With an estimated conversion cost of £20 million, Mountgrange would yield a healthy £18 million which would give a profit to Mountgrange of at least (with the most conservative estimate) £8 million – up to 80% return on their investment in a market where 14% is presently considered good. Remember, that’s just Mountgrange’s profit. Sundial would take their profit as a cut from the £20m of around £2m-£4m as well.
Even taking away substantial amounts for fees, marketing, stamp duty etc. And even paying some enormous sum to the developers’ lobbying company (which we would argue they do not deserve!) Mountgrange should easily make far more than their required 20% return on investment.
We have been analysing what little financial information there is in the enormous planning application and will be bringing you much more detailed information and analysis on this – despite the fact many of the figures quoted in the application simply make no sense.
The Craighouse Partnership won’t like this. Because they want to make an absolute killing: where they clean up both in terms of profit and extortionate professional fees. Under Enabling Development Guidelines they are not allowed to count the original £10 million they spent because Enabling Development is for sites that can’t find buyers, not for sites that have a bidding war. Either they can do it as an Enabling Development and wave goodbye to the cost price. Or they should give up trying to pretend it’s an Enabling Development and do up the listed buildings and take the nice clean profit to be made.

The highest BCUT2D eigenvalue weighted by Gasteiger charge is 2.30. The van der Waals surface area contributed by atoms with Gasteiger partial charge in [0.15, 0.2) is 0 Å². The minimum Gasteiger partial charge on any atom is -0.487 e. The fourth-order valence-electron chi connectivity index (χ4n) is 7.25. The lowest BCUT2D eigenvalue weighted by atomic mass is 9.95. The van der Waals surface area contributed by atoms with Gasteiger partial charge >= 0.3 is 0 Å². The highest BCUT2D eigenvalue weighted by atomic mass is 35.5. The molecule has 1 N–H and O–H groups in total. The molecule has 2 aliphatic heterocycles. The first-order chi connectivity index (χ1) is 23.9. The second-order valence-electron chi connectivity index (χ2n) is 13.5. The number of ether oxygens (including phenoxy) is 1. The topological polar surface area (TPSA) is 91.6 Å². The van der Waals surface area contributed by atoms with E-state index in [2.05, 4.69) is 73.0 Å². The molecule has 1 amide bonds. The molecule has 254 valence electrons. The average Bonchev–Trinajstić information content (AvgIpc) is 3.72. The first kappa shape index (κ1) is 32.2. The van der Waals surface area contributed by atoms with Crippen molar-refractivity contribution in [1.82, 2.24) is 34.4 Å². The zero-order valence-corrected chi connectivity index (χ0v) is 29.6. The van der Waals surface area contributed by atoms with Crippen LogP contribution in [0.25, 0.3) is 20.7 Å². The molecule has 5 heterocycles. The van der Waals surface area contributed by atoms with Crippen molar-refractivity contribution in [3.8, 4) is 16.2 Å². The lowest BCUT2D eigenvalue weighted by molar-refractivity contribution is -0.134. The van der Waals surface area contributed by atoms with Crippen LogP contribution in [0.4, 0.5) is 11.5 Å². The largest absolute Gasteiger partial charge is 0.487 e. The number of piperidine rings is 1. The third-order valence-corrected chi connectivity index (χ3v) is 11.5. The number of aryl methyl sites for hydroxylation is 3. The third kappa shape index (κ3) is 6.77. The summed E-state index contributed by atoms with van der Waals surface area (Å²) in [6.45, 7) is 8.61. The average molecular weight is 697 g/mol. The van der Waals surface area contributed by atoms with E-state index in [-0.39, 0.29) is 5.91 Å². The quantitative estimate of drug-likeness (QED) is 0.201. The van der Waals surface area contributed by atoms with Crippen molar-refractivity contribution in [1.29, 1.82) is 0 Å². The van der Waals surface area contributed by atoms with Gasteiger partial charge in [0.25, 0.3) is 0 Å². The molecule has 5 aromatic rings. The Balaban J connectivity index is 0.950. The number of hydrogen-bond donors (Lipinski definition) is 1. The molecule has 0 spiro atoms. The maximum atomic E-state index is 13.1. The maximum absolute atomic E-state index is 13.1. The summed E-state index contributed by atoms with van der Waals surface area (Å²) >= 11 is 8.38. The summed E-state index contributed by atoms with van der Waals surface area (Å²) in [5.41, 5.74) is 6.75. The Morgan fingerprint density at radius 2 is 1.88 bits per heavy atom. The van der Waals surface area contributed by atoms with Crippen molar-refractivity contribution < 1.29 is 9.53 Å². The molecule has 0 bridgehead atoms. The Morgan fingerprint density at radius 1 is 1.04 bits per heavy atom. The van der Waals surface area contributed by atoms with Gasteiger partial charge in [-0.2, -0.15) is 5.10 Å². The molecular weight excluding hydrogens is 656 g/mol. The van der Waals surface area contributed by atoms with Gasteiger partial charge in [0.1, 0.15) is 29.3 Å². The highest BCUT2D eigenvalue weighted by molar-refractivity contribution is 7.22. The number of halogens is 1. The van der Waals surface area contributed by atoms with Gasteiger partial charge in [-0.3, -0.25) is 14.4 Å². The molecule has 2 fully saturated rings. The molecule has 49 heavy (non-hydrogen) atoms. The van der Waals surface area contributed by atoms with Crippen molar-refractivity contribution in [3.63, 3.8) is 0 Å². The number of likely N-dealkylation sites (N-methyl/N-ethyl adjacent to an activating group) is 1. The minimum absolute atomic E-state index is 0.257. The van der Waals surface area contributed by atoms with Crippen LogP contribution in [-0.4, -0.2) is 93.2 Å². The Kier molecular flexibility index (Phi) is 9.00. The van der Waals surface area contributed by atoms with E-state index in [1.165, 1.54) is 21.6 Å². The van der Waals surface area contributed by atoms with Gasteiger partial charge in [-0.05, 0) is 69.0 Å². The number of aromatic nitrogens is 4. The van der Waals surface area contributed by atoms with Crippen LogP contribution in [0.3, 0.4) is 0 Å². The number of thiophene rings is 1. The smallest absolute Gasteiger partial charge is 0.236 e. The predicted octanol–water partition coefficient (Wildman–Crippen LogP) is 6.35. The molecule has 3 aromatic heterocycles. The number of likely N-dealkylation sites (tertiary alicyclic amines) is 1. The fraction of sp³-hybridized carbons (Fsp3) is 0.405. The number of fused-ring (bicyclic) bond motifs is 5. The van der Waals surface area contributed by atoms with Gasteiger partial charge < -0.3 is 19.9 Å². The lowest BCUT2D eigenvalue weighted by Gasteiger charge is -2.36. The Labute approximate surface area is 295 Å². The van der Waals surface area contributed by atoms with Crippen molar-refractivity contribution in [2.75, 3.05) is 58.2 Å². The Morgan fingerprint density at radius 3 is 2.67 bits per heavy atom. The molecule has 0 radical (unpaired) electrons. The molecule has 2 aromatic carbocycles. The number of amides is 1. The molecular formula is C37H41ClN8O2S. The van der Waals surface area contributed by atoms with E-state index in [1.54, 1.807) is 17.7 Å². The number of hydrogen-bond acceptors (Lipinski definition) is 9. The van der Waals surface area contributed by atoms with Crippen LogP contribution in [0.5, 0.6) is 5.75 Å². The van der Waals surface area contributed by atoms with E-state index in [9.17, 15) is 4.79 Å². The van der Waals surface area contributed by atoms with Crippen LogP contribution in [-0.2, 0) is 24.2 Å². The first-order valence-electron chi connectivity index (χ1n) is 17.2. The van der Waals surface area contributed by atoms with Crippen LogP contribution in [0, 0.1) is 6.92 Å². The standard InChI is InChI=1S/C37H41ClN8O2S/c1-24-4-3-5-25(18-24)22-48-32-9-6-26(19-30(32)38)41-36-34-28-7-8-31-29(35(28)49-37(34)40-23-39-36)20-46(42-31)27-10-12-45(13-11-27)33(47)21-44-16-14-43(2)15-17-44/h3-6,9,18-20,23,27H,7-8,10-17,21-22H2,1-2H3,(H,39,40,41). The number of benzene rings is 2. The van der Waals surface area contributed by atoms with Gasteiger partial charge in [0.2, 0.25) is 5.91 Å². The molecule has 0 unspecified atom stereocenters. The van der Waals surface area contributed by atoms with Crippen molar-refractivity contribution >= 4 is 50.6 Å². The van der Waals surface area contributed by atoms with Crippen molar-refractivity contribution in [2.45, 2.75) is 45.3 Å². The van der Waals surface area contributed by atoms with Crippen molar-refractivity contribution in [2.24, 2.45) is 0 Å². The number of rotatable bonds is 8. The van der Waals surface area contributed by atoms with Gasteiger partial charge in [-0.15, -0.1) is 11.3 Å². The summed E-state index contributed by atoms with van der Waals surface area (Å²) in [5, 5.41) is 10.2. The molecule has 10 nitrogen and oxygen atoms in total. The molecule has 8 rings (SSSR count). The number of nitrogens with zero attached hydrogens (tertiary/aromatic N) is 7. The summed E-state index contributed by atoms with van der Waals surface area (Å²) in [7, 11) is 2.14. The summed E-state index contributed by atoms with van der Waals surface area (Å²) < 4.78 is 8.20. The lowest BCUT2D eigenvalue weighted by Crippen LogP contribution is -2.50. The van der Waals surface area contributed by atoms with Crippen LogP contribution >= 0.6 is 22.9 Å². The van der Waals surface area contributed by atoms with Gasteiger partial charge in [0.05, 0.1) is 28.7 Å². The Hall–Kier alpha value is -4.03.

The fact is that if they had done the listed buildings quickly they would have had a nice profitable scheme. If they do the listed buildings now, they will still make the required profits. The longer they leave it, the less profitable – which is why if the developers care at all about the future of the listed buildings, they should take away the majority of the new-build and put in something the local community is happy with.
We hope this goes to prove why people must examine the figures and not take what the developers say on trust just because people don’t feel confident with numbers. Their letter to MCC was misleading on the valuations, despite similar figures to our estimates being put out elsewhere around the same time.
This development needs research, scrutiny and questioning. This is what needs to be done by the planners, by the Councillors, by the Community Councils and anyone else being lobbied by the Craighouse Partnership. Because, despite trying to undermine us to the Morningside Community Council, the Craighouse Partnership have shown that on the unit price and sale price of the listed buildings, we got it roughly right.
Let’s not let this beautiful special site be ruined unnecessarily simply for private companies to make excessive profits by refusing to respect the landscape or protections and pushing for excessive and unnecessary new-build (not to mention roads, car-parks and private areas) that will spoil this beautiful protected site.
Let’s go for a positive solution for everyone. The Craighouse Partnership could get a reasonable profit, the buildings can find a use and the landscape can be saved and enjoyed by everyone – both local community and new residents alike – if they develop the listed buildings alone or with a modest amount of new-build. It’s perfectly possible.
So, how about it, Craighouse Partnership?